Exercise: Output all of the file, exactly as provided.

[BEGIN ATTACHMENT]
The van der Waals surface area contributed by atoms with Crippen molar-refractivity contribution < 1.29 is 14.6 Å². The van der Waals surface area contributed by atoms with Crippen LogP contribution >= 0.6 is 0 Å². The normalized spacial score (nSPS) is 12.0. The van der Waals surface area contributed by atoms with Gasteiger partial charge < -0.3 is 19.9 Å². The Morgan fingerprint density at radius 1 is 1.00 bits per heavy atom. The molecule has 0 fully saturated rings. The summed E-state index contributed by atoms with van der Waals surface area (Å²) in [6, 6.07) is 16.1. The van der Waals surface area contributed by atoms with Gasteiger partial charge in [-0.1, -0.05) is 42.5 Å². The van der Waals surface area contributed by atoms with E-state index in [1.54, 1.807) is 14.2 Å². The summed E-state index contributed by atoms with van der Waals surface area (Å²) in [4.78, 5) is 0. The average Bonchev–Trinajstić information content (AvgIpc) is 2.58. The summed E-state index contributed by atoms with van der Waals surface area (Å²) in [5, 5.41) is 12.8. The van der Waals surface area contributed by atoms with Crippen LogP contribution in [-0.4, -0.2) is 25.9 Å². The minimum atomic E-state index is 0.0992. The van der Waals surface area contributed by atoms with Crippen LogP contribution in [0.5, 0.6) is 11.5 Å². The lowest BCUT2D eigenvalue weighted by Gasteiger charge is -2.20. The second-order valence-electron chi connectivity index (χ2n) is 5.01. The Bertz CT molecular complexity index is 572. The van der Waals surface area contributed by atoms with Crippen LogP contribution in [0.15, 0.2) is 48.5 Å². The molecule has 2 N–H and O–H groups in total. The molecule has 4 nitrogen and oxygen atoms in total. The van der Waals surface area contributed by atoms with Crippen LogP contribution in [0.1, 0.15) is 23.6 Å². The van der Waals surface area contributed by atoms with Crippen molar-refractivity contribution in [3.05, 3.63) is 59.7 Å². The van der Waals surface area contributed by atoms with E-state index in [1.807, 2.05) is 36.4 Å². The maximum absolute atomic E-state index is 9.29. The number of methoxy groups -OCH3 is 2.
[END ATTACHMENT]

The van der Waals surface area contributed by atoms with Crippen molar-refractivity contribution < 1.29 is 14.6 Å². The van der Waals surface area contributed by atoms with Crippen LogP contribution >= 0.6 is 0 Å². The normalized spacial score (nSPS) is 12.0. The van der Waals surface area contributed by atoms with Gasteiger partial charge < -0.3 is 19.9 Å². The Morgan fingerprint density at radius 1 is 1.00 bits per heavy atom. The molecule has 0 fully saturated rings. The summed E-state index contributed by atoms with van der Waals surface area (Å²) in [6, 6.07) is 16.1. The van der Waals surface area contributed by atoms with Gasteiger partial charge in [-0.1, -0.05) is 42.5 Å². The van der Waals surface area contributed by atoms with E-state index in [1.54, 1.807) is 14.2 Å². The summed E-state index contributed by atoms with van der Waals surface area (Å²) in [4.78, 5) is 0. The average Bonchev–Trinajstić information content (AvgIpc) is 2.58. The summed E-state index contributed by atoms with van der Waals surface area (Å²) in [5, 5.41) is 12.8. The van der Waals surface area contributed by atoms with Crippen LogP contribution in [-0.4, -0.2) is 25.9 Å². The minimum atomic E-state index is 0.0992. The van der Waals surface area contributed by atoms with Crippen LogP contribution in [0.5, 0.6) is 11.5 Å². The lowest BCUT2D eigenvalue weighted by Gasteiger charge is -2.20. The second-order valence-electron chi connectivity index (χ2n) is 5.01. The Bertz CT molecular complexity index is 572. The van der Waals surface area contributed by atoms with Crippen LogP contribution in [0.15, 0.2) is 48.5 Å². The molecule has 2 N–H and O–H groups in total. The molecule has 4 nitrogen and oxygen atoms in total. The van der Waals surface area contributed by atoms with Crippen LogP contribution in [0.1, 0.15) is 23.6 Å². The van der Waals surface area contributed by atoms with Crippen molar-refractivity contribution in [3.05, 3.63) is 59.7 Å². The van der Waals surface area contributed by atoms with E-state index in [1.807, 2.05) is 36.4 Å². The maximum absolute atomic E-state index is 9.29. The number of methoxy groups -OCH3 is 2.